Years ago, we imagined the construction of citywide Wi-Fi in major cities across the country. The idea was that everyone would be able to log on from anywhere -- the park, the bus, even apartments and houses in poorer neighborhoods. That dream is quickly fading as it becomes clear that building costly wireless network infrastructure where nobody uses it is a lousy idea.
Private companies who provide Wi-Fi hotspots tend to do so in locations that maximize "bang for the buck" -- airports, coffee houses and other places where existing Wi-Fi users with money tend to congregate. These companies have zero motivation to build hotspots in low-income housing complexes and other places where costs are high and customer revenue is low.
The trouble with this state of affairs is that the poor are left out. Internet access is a resource with the potential to enhance educational and job opportunities, and the poor shouldn't be priced out of these opportunities.
So to score political points, cities like Houston plan to build Wi-Fi zones in poor areas. If the goal is to help get the mayor re-elected, free Wi-Fi might succeed. But if the goal is to get poor people to use Wi-Fi, the plan will fail. Here's why.
|Mike Elgan and More|
Is It Time to Globalize Time?
Inside the Shady World of Spy Gadgets
The Kindle: Saving Your Eyes, Wallet, and the Environment
The Best Free Service You've Never Used
The Trouble with Free Wi-Fi
The Wi-Fi industry is still in its infancy, and the best combination of technologies and revenue generation will be decided over the next ten years. In the airports and coffee houses, various infrastructure and service companies are slugging it out for dominance, and ultimately customers will decide which is the magic combination as they reward better service and lower cost with more business.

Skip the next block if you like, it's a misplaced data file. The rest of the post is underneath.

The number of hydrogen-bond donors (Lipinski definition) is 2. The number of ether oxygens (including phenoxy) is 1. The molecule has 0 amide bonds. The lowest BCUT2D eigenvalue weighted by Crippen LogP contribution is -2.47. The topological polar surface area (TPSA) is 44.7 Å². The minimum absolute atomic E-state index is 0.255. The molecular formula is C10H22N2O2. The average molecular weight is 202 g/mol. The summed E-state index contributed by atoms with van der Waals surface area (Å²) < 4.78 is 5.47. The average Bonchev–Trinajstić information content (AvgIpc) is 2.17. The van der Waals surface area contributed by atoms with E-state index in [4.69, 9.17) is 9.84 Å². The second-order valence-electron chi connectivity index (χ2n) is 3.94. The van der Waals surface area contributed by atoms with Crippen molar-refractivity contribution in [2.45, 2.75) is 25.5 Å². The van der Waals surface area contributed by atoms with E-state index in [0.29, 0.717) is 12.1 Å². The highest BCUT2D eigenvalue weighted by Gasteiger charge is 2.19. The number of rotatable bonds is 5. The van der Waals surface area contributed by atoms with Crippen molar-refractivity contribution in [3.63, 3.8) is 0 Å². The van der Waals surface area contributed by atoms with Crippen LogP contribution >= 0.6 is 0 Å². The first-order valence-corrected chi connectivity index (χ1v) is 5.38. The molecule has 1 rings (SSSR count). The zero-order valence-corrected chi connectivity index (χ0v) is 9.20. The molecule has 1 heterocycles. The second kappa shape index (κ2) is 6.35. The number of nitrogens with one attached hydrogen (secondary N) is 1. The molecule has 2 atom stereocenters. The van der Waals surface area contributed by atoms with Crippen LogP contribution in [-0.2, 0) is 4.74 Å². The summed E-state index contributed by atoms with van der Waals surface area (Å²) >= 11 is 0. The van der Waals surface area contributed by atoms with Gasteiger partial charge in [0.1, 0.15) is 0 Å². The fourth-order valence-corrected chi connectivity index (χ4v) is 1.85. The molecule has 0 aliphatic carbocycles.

Meanwhile, in cities like Houston, the poor are getting shafted. The government there will pick some solution for everybody based on some unknown criteria. Private companies are given yet another incentive to stay clear from these poor neighborhoods. A private company would have to compete with a similar service that's being given away by the city.
Also: By locking the poor into a single provider, they put those customers at risk. Companies that provide Wi-Fi can fail, or back out of the deal. Houston itself is getting the $3.5 million from Earthlink as a result of that company backing out of a plan to provide city Wi-Fi. Municipal Wi-Fi schemes are being cancelled all over America for a wide variety of reasons, but mainly because the costs dont justify the benefits. If some single mother in a housing project uses the city's free Wi-Fi to start a small home business, and comes to rely on it, the broadband spigot could be shut off with no alternative available for months
Although Wi-Fi uptake is low in poor areas, cell phone usage is relatively high. As we enter the Golden Age of Mobile Broadband, cell phone companies might be incented to provide wireless data service at low cost, which would let those customers hook up their laptops and even PCs to the mobile broadband connection. But free Wi-Fi provided by the city kills the incentive to work on such mobile broadband services, so the cell carriers wont even think about it.
One of the ways around the issues of security and control that make some businesses wary of cloud computing is to build a private cloud -- one that remains within the corporate firewall and is wholly controlled internally. Private clouds also increase the agility of IT an organization's IT infrastructure and make it easier to roll out new technology projects. Download this eBook to get the facts behind the private cloud and learn how your organization can get started.